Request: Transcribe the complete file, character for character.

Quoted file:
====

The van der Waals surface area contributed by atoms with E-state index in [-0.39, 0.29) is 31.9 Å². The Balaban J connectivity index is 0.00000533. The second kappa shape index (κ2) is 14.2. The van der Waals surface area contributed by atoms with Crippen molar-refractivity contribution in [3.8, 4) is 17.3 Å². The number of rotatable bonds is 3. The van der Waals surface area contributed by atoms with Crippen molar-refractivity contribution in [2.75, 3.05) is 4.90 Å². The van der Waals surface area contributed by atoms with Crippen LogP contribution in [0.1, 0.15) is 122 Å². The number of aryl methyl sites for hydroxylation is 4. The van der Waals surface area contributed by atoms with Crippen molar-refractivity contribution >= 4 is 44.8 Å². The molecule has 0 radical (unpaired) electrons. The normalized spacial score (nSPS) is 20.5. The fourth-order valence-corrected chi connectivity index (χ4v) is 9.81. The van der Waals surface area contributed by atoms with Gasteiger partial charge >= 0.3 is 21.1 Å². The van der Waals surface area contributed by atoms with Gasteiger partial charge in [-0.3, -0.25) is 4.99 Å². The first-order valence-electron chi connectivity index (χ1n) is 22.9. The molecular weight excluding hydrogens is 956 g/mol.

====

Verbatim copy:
The van der Waals surface area contributed by atoms with E-state index in [-0.39, 0.29) is 31.9 Å². The Balaban J connectivity index is 0.00000533. The second kappa shape index (κ2) is 14.2. The van der Waals surface area contributed by atoms with Crippen molar-refractivity contribution in [3.8, 4) is 17.3 Å². The number of rotatable bonds is 3. The van der Waals surface area contributed by atoms with Crippen molar-refractivity contribution in [2.75, 3.05) is 4.90 Å². The van der Waals surface area contributed by atoms with Crippen LogP contribution in [0.1, 0.15) is 122 Å². The number of aryl methyl sites for hydroxylation is 4. The van der Waals surface area contributed by atoms with Crippen molar-refractivity contribution >= 4 is 44.8 Å². The molecule has 0 radical (unpaired) electrons. The normalized spacial score (nSPS) is 20.5. The fourth-order valence-corrected chi connectivity index (χ4v) is 9.81. The van der Waals surface area contributed by atoms with Gasteiger partial charge >= 0.3 is 21.1 Å². The van der Waals surface area contributed by atoms with Gasteiger partial charge in [-0.3, -0.25) is 4.99 Å². The first-order valence-electron chi connectivity index (χ1n) is 22.9. The molecular weight excluding hydrogens is 956 g/mol.